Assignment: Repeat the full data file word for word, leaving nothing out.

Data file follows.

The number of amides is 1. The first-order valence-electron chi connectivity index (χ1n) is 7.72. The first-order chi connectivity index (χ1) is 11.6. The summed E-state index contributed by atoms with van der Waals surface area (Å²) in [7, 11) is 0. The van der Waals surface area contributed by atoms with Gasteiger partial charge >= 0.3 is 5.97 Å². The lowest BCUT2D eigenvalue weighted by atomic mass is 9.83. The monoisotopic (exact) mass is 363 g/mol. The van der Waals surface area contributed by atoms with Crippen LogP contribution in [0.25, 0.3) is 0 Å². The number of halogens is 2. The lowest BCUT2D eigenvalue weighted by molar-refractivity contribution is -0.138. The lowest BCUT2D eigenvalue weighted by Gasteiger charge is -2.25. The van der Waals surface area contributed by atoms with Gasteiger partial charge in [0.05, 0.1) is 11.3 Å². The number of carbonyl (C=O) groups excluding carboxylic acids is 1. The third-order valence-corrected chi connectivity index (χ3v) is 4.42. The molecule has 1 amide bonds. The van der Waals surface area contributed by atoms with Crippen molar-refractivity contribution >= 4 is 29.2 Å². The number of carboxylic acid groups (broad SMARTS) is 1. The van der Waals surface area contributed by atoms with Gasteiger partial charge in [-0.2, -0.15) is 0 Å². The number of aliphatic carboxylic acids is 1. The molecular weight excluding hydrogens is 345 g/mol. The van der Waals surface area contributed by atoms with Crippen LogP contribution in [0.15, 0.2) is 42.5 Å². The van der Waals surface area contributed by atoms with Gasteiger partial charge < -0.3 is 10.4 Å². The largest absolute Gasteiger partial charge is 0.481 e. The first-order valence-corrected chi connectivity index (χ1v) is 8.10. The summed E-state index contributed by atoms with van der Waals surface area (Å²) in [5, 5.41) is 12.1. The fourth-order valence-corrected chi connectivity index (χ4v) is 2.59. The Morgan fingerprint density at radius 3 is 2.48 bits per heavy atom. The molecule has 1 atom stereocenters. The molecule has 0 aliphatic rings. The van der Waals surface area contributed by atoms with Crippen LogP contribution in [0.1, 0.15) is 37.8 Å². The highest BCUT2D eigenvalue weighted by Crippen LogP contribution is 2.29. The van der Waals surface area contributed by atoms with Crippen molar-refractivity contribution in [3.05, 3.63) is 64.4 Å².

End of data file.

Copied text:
The number of amides is 1. The first-order valence-electron chi connectivity index (χ1n) is 7.72. The first-order chi connectivity index (χ1) is 11.6. The summed E-state index contributed by atoms with van der Waals surface area (Å²) in [7, 11) is 0. The van der Waals surface area contributed by atoms with Gasteiger partial charge >= 0.3 is 5.97 Å². The lowest BCUT2D eigenvalue weighted by atomic mass is 9.83. The monoisotopic (exact) mass is 363 g/mol. The van der Waals surface area contributed by atoms with Crippen LogP contribution in [0.25, 0.3) is 0 Å². The number of halogens is 2. The lowest BCUT2D eigenvalue weighted by molar-refractivity contribution is -0.138. The lowest BCUT2D eigenvalue weighted by Gasteiger charge is -2.25. The van der Waals surface area contributed by atoms with Gasteiger partial charge in [0.05, 0.1) is 11.3 Å². The number of carbonyl (C=O) groups excluding carboxylic acids is 1. The third-order valence-corrected chi connectivity index (χ3v) is 4.42. The molecule has 1 amide bonds. The van der Waals surface area contributed by atoms with Crippen molar-refractivity contribution >= 4 is 29.2 Å². The number of carboxylic acid groups (broad SMARTS) is 1. The van der Waals surface area contributed by atoms with Gasteiger partial charge in [-0.2, -0.15) is 0 Å². The number of aliphatic carboxylic acids is 1. The molecular weight excluding hydrogens is 345 g/mol. The van der Waals surface area contributed by atoms with Crippen LogP contribution in [0.15, 0.2) is 42.5 Å². The van der Waals surface area contributed by atoms with Gasteiger partial charge < -0.3 is 10.4 Å². The largest absolute Gasteiger partial charge is 0.481 e. The first-order valence-corrected chi connectivity index (χ1v) is 8.10. The summed E-state index contributed by atoms with van der Waals surface area (Å²) in [5, 5.41) is 12.1. The fourth-order valence-corrected chi connectivity index (χ4v) is 2.59. The Morgan fingerprint density at radius 3 is 2.48 bits per heavy atom. The molecule has 1 atom stereocenters. The molecule has 0 aliphatic rings. The van der Waals surface area contributed by atoms with Crippen LogP contribution in [0.1, 0.15) is 37.8 Å². The highest BCUT2D eigenvalue weighted by Crippen LogP contribution is 2.29. The van der Waals surface area contributed by atoms with Crippen molar-refractivity contribution in [3.05, 3.63) is 64.4 Å².